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wstephenson
2007-10-10, 05:07
Hi all

Just got my first squeezebox yesterday and am very happy with it.

I've repackaged SqueezeCenter svn for openSUSE and have a couple of questions

1) makerelease.pl builds an RPM using a simple specfile in platforms/redhat. How do you use the Debian and Fedora specfiles to build packages - are you dropping the tarball generated by makerelease.pl and the specfiles into a distro specific build service and turning the handle there?

2) Are you moving towards using distro perl instead of the included CPAN directory? The thread 'Nightly Builds broken on Windows' can be read to suggest that problems should be solved by upgrading distro perl packages. If so I'll have to improve my perl packaging skills.

3) Where/how are you distributing fedora/debian packages - the nightly RPM is apparently built with the simple redhat specfile - and are you aiming to get the redistributable parts upstream?

There is a switch in the fedora specfile to delete the Firmware and Graphics subdirs - are these the only unredistributable portions of the source tree? Are there (treading lightly here) any distributability issues I should know about with any binary code included in the repo?

I'll post a patch containing my changes when I get things cleaned up. At the moment I have edited slimserver.spec.build and hacked makerelease.pl to pass in suse-specific config and initscripts to the rpm build, but if there is another mechanism to build distro specific packages I'll use that instead.

4) Finally, the webapp does not respond and cries
[13:41:01.4112] Slim::Networking::Select::select (245) Error: Select task failed: Can't locate object method "canUseiTunesLibrary" via package "Slim::Plugin::iTunes::Common" (perhaps you forgot to load "Slim::Plugin::iTunes::Common"?) at /usr/lib/perl5/vendor_perl/5.8.8/Slim/Web/Settings/Server/Wizard.pm line 134.
- is this probably an svn blip or a packaging error on my part? /usr/lib/perl5/vendor_perl/5.8.8/Slim/Plugin/iTunes/Common.pm has the function, but I can't see a use iTunes anywhere in Wizard.pm.

Will Stephenson

andyg
2007-10-10, 06:37
On Oct 10, 2007, at 8:07 AM, wstephenson wrote:

>
> 1) makerelease.pl builds an RPM using a simple specfile in
> platforms/redhat. How do you use the Debian and Fedora specfiles to
> build packages - are you dropping the tarball generated by
> makerelease.pl and the specfiles into a distro specific build service
> and turning the handle there?

makerelease.pl has a separate section for Debian. We don't build
Fedora.

>
> 2) Are you moving towards using distro perl instead of the included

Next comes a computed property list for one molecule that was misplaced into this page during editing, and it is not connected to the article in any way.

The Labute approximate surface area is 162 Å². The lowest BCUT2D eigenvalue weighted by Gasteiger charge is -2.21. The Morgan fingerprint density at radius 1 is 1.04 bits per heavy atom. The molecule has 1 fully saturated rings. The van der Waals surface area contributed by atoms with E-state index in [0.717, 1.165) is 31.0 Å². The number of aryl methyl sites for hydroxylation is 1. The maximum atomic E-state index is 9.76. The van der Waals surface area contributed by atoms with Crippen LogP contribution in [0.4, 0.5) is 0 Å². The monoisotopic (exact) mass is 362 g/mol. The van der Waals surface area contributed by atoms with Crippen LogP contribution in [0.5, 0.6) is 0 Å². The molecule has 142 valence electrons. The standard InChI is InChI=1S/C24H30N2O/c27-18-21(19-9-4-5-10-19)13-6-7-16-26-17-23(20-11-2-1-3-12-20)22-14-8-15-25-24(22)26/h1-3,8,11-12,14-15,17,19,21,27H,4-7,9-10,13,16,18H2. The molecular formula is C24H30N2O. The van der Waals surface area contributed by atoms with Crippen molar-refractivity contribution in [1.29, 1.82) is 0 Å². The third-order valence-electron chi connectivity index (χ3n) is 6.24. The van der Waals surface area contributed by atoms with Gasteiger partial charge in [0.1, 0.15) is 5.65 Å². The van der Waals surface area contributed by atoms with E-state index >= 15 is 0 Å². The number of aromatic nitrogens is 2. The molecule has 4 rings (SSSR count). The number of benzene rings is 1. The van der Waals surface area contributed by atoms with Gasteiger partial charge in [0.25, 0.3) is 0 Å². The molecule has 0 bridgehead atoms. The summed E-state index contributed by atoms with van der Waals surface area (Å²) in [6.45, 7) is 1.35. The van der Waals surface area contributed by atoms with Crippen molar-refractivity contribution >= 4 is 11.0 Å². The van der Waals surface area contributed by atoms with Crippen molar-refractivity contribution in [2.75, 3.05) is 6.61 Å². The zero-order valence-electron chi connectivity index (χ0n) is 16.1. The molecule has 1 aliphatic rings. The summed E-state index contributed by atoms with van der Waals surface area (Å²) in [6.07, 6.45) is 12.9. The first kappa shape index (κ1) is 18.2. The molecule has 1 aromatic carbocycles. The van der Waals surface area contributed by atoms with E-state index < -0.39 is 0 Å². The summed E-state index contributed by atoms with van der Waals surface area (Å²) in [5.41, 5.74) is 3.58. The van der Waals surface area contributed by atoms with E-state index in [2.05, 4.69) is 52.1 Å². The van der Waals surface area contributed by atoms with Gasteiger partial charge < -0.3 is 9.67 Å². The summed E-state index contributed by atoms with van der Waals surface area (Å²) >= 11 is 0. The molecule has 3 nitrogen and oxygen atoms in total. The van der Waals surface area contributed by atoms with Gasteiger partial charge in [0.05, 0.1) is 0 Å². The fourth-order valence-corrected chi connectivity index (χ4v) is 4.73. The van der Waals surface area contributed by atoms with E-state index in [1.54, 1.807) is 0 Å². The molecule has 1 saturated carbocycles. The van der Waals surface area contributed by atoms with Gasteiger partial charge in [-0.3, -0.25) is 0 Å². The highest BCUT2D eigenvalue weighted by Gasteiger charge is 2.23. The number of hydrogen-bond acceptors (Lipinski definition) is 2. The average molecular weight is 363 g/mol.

> CPAN directory? The thread 'Nightly Builds broken on Windows' can be
> read to suggest that problems should be solved by upgrading distro
> perl
> packages. If so I'll have to improve my perl packaging skills.

No, distro Perl packages cause too many problems. I've just moved
the Debian build back to using our CPAN directory. I know the Fedora
build depends on a bunch of distro Perl packages but I'm not going to
worry about it since we don't support it. If you can use distro
packages and still pass the minimum version checks I guess it's OK.

>
> 3) Where/how are you distributing fedora/debian packages - the nightly
> RPM is apparently built with the simple redhat specfile - and are you
> aiming to get the redistributable parts upstream?

What parts upstream? We have to distribute it ourselves because no
one else is allowed to redistribute the firmware.

>
> There is a switch in the fedora specfile to delete the Firmware and
> Graphics subdirs - are these the only unredistributable portions of
> the
> source tree? Are there (treading lightly here) any distributability
> issues I should know about with any binary code included in the repo?

I really don't understand why you would want to package SC only to
pull out these directories. Just don't bother, and let people
download it from us.

>
> I'll post a patch containing my changes when I get things cleaned up.
> At the moment I have edited slimserver.spec.build and hacked
> makerelease.pl to pass in suse-specific config and initscripts to the
> rpm build, but if there is another mechanism to build distro specific
> packages I'll use that instead.

OK, but it won't be applied, since we won't be supporting a SUSE build.

>
> 4) Finally, the webapp does not respond and cries
> [13:41:01.4112] Slim::Networking::Select::select (245) Error: Select
> task failed: Can't locate object method "canUseiTunesLibrary" via
> package "Slim::Plugin::iTunes::Common" (perhaps you forgot to load
> "Slim::Plugin::iTunes::Common"?) at
> /usr/lib/perl5/vendor_perl/5.8.8/Slim/Web/Settings/Server/Wizard.pm
> line 134.
> - is this probably an svn blip or a packaging error on my part?
> /usr/lib/perl5/vendor_perl/5.8.8/Slim/Plugin/iTunes/Common.pm has the
> function, but I can't see a use iTunes anywhere in Wizard.pm.

No idea, if the tarball works, it's probably a packaging problem.

wstephenson
2007-10-10, 08:29
Hi Andy! You sound a bit pre-coffee, but thanks for responding so quickly ;).



> makerelease.pl has a separate section for Debian. > We don't build
> Fedora.